Our December Diary
by Alastair Hamilton -
As Christmas approaches, many folks’ thoughts will, of course, be focused on preparing for the festive season, planning family events and trying to think of something other than socks for that hard-to-buy-for uncle; but what other distractions can we look forward to?
Christmas trees have begun to appear, and the first Saturday of the month sees Lerwick’s lights switched on. Santa will make an early visit to join the parade, no doubt doing his annual pre-flight check on our chimneys and sherry stocks.
Dinner dances and office parties will be getting under way and many local halls will be holding Christmas parties for local bairns, with more personal appearances by Santa: it’s a wonder he ever finds time to wrap all those presents.
There’s lots more to savour. Local musical talent is on show right from the start of the month, with a tour by two local bands, Beltane Ree and Fjanna. Beltane Ree is a newly formed Shetland band who play a mix of contemporary and traditional music from Shetland, Scotland, Ireland and further afield, including some of their own compositions. Up and coming young Shetland band Fjanna have scooped up many accolades locally and nationally in the traditional music scene over the last twelve months.
On the 9th, Mareel welcomes pioneering contemporary folk trio, Lau. The Guardian’s verdict was that they’re “The U.K’s best live band; Lau are remarkable — the most musically adventurous trio in British folk: exquisite and hypnotic, musicianship at its best”. On their current national tour, they’re performing music from their new album, which celebrates a decade together.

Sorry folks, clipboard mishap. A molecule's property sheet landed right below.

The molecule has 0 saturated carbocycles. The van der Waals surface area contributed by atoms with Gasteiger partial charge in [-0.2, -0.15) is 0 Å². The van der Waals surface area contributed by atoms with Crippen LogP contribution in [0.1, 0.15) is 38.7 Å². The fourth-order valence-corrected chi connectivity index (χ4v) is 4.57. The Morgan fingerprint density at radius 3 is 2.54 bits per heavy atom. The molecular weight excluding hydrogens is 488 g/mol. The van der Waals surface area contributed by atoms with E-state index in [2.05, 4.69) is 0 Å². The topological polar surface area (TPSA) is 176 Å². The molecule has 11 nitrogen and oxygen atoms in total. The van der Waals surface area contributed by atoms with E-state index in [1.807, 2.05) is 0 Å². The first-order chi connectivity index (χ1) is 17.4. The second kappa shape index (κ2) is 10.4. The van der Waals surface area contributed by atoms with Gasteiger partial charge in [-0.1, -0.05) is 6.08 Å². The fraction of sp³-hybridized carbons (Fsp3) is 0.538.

Lau comprises three of the UK’s finest traditional musicians: Kris Drever (vocals, guitar), Martin Green (accordion, wurlitzer, keys, electronics) and Aidan O’Rourke (fiddle). Lau has garnered four awards for ‘Best Group’ at the BBC Radio 2 Folk Awards and, in this year’s ceremony, Kris Drever (pictured above) was crowned Folk Singer of the Year and picked up the award for Best Original Track. Martin Green was nominated for Best Album 2017 & Best Original Track 2017. The band has also appeared on Later... With Jools Holland on BBC2. Individual members have all won multiple awards and recognition for their solo work. In short, the evening will be a real treat.
A fixture in the December calendar is, of course, the annual pantomime, which this year is Peter Pan, presented by Open Door Drama in the Garrison Theatre. Tickets were going fast at the time of writing, with half of the 12 shows either sold out already, or nearly so, as families flock to see Peter himself, Tinkerbell, Wendy, Captain Hook, Tiger Lily and the rest, plus – we hear – “the unsinkable Big Jessie and her soppy son Little Jim.”
There are a couple of excellent exhibitions during the month. The current show at Da Gadderie in the Shetland Museum offers a taste of eight local artists’ and makers’ work: you can read all about it in another of our blogs.
Meanwhile, at the Bonhoga Gallery in Weisdale, there’s a celebration of the long and illustrious career of Shetlander Maxie Bain. After growing up in Shetland, Maxie left for Aberdeen to study at Gray’s School of Art. By the time he left Gray’s in the mid 1960s, he was already known in Scotland as an aspiring portrait painter.